KETR

Ofeibea Quist-Arcton

Bourang Ba was a young farmer in Sitacourou — a sleepy village of scattered thatched roof dwellings where cattle chomp on hay in courtyards. Last year, the father of two set out for Europe, leaving behind his son, daughter and young wife, Nialina. Like his two half-brothers who had already migrated to Spain, he hoped to send money home for the family.

Bourang Ba never made it to Europe. He drowned in the Mediterranean en route.

"He wanted to do his bit and provide for his relatives, so he left without telling me," sobs Wassa Ba, Bourang Ba's father.

One evening in November 2014, Aissatou Sanogo's husband came to tell her some startling news.

"Aissatou," he said, "I'm leaving for Europe" — that very night. He earned a modest salary as a bakery deliveryman in Senegal but had dreams of making far more for his family in a European country.

Tributes continue to flood in for celebrated Malian portrait photographer Malick Sidibe, who died of complications from diabetes in Bamako on April 14, at 80.

Mali's culture minister, N'Diaye Ramatoulaye Diallo, says Sidibe was a national treasure and an important part of their cultural heritage, whose loss the entire country is mourning.

"Ca nous fait swinguer" — love that swing, says an aficionado at the Dakar Goree Jazz Festival as the tempo shifts from Senegalese jazz to salsa and blues. Aissatou Niang says she's enchanted and delighted with the performances.

Other festivalgoers concur, smiling. They're attending the second edition of a burgeoning jazzfest in Dakar last month that brought together musicians from Senegal, the U.S. and beyond.

The festival is the brainchild of Amadou Koly Niang, a Senegalese man who fell in love with jazz in his teens.

"We're not afraid of the terrorists," says Salimata Sylla.

The buses have eyes.

They're the "cars rapides" – a fleet of distinctive, hand-painted minibuses that have become a national symbol in Senegal. True to their name, they're fast-moving vehicles. And almost all of them are decorated with a pair of eyes on the front and rear.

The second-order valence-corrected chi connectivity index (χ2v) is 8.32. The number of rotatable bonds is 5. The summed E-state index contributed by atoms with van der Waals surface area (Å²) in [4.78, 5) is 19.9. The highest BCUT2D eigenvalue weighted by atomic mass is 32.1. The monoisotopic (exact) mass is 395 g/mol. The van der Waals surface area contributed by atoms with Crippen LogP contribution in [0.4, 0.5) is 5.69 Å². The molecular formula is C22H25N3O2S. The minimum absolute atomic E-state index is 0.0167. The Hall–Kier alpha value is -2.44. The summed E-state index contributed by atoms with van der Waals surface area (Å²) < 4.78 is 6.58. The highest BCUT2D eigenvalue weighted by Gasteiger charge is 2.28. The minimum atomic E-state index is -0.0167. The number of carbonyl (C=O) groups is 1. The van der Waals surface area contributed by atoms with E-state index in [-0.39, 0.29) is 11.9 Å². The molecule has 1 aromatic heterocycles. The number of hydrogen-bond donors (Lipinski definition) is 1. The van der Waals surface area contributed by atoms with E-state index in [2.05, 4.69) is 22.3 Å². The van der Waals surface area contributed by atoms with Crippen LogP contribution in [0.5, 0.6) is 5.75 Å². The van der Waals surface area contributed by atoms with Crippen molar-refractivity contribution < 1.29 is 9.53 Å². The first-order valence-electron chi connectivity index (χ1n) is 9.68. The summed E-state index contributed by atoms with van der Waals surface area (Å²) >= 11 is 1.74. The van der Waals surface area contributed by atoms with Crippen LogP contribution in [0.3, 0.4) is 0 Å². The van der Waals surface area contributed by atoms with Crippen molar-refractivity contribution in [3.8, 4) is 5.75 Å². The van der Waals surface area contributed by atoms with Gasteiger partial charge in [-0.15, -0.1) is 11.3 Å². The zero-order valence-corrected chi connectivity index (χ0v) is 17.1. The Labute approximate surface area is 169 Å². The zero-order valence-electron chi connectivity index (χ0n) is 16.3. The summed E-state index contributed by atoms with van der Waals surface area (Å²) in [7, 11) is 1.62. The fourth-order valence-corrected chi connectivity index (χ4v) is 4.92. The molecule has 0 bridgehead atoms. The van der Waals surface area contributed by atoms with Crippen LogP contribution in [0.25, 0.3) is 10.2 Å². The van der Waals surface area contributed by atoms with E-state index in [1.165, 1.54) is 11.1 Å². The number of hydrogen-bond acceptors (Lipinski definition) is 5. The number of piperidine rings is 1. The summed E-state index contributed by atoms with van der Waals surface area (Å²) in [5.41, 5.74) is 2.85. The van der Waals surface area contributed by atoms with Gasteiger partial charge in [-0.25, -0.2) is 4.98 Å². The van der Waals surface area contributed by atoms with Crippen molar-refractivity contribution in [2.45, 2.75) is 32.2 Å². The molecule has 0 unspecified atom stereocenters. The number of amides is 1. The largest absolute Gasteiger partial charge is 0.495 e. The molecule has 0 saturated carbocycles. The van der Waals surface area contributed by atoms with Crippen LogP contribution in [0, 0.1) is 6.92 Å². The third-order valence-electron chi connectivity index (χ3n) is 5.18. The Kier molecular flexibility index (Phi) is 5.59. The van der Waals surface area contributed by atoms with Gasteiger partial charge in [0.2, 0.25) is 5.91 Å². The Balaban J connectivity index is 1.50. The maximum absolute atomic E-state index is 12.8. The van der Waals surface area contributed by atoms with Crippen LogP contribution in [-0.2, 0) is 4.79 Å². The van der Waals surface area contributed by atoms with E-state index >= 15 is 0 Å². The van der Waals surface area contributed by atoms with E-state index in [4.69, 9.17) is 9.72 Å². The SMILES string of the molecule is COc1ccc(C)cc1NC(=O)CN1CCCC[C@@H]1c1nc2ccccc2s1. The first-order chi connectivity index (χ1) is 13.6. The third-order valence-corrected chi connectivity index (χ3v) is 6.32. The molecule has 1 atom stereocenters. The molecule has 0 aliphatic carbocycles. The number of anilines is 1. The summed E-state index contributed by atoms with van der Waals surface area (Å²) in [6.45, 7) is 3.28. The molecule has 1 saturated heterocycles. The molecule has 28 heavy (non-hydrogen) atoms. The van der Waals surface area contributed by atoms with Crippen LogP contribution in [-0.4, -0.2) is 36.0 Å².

One artist who paints the cars says the goal is to humanize them: "It's just like my face, with a nose and a mouth — with an extra pair of eyes at the back."

It's exactly a week since al-Qaida gunmen opened fire indiscriminately on swimmers and diners last Sunday at a popular beachfront weekend getaway in Grand Bassam, the historic former capital of Ivory Coast.

Bassam, as the sleepy, pretty town is known, is a short 25-mile ride from the economic capital and main city, Abidjan. Bassam is much favored by local families and visitors, including children of all ages.

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When the military took power in Ghana, imposing a curfew from the early 1980s, theaters in the West African country went dark. By the time elected-civilian government was restored in 1992, many Ghanaians had lost the habit of going out to watch a play.

Now one man is luring his compatriots back to live shows — and away from TV and videos. His name is James Ebo Whyte — "but everyone in Ghana calls me 'Uncle' Ebo Whyte, because of the program I do on radio," he says.

Chad's ex-dictator Hissene Habre stands accused of crimes against humanity, including allegations of sexual slavery, and the testimony over the past few months has been harrowing.

The case is also setting a precedent because it marks the first time the former ruler of one African country, Chad, has been put on trial in another nation, Senegal, in a specially convened court, backed by the African Union.

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Climate change can affect everything from air and ocean temperatures to weather and disease. In Senegal, one man has made it his mission to connect communities with information that might affect their distant future but also their immediate reality.

Mariama Keita grows peanuts the old-fashioned way: using hoes, pitchforks and, when needed, horses as beasts of burden.

She doesn't have a tractor or any mechanized tools.

But the mother of two does have one new weapon in her agricultural arsenal to help keep her farm running: her cellphone.

For the last eight years, Keita has been farming the 10 acres she inherited from her father. The property is in Kaffrine in central Senegal — the country's peanut-growing region.

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